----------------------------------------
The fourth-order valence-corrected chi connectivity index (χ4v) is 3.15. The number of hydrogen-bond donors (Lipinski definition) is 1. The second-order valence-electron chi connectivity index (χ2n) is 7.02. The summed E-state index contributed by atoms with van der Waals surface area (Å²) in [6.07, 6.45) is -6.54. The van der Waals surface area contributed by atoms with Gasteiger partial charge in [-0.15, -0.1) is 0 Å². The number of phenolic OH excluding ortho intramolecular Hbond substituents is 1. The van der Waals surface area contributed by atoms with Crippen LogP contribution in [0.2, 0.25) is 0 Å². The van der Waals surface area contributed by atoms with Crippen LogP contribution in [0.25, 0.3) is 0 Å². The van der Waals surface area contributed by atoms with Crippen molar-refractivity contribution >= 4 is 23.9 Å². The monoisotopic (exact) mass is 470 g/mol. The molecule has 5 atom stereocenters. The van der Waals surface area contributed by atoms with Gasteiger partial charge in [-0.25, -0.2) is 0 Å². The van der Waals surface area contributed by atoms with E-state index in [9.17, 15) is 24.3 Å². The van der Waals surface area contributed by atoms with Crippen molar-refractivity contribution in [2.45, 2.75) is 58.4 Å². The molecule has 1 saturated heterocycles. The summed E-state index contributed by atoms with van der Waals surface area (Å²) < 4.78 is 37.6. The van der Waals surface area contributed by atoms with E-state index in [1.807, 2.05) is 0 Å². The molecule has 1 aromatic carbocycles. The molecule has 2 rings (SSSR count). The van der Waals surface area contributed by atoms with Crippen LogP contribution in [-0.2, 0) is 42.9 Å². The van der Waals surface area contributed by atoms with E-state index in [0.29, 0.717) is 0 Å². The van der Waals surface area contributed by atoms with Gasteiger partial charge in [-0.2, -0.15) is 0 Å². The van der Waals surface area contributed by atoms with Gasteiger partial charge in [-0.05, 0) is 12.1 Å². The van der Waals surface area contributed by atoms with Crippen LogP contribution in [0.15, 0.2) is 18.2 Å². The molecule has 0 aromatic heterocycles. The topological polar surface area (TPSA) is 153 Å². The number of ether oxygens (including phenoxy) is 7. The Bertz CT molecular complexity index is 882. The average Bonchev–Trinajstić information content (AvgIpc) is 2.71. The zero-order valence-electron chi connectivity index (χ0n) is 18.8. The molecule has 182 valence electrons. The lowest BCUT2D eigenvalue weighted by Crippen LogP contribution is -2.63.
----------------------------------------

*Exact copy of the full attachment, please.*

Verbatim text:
The fourth-order valence-corrected chi connectivity index (χ4v) is 3.15. The number of hydrogen-bond donors (Lipinski definition) is 1. The second-order valence-electron chi connectivity index (χ2n) is 7.02. The summed E-state index contributed by atoms with van der Waals surface area (Å²) in [6.07, 6.45) is -6.54. The van der Waals surface area contributed by atoms with Gasteiger partial charge in [-0.15, -0.1) is 0 Å². The number of phenolic OH excluding ortho intramolecular Hbond substituents is 1. The van der Waals surface area contributed by atoms with Crippen LogP contribution in [0.2, 0.25) is 0 Å². The van der Waals surface area contributed by atoms with Crippen LogP contribution in [0.25, 0.3) is 0 Å². The van der Waals surface area contributed by atoms with Crippen molar-refractivity contribution >= 4 is 23.9 Å². The monoisotopic (exact) mass is 470 g/mol. The molecule has 5 atom stereocenters. The van der Waals surface area contributed by atoms with Gasteiger partial charge in [-0.25, -0.2) is 0 Å². The van der Waals surface area contributed by atoms with E-state index in [9.17, 15) is 24.3 Å². The van der Waals surface area contributed by atoms with Crippen molar-refractivity contribution in [2.45, 2.75) is 58.4 Å². The molecule has 1 saturated heterocycles. The summed E-state index contributed by atoms with van der Waals surface area (Å²) < 4.78 is 37.6. The van der Waals surface area contributed by atoms with E-state index in [1.807, 2.05) is 0 Å². The molecule has 1 aromatic carbocycles. The molecule has 2 rings (SSSR count). The van der Waals surface area contributed by atoms with Crippen LogP contribution in [-0.2, 0) is 42.9 Å². The van der Waals surface area contributed by atoms with E-state index in [0.29, 0.717) is 0 Å². The van der Waals surface area contributed by atoms with Gasteiger partial charge in [-0.2, -0.15) is 0 Å². The van der Waals surface area contributed by atoms with Gasteiger partial charge in [-0.05, 0) is 12.1 Å². The van der Waals surface area contributed by atoms with Crippen LogP contribution in [0.15, 0.2) is 18.2 Å². The molecule has 0 aromatic heterocycles. The topological polar surface area (TPSA) is 153 Å². The number of ether oxygens (including phenoxy) is 7. The Bertz CT molecular complexity index is 882. The average Bonchev–Trinajstić information content (AvgIpc) is 2.71. The zero-order valence-electron chi connectivity index (χ0n) is 18.8. The molecule has 182 valence electrons. The lowest BCUT2D eigenvalue weighted by Crippen LogP contribution is -2.63.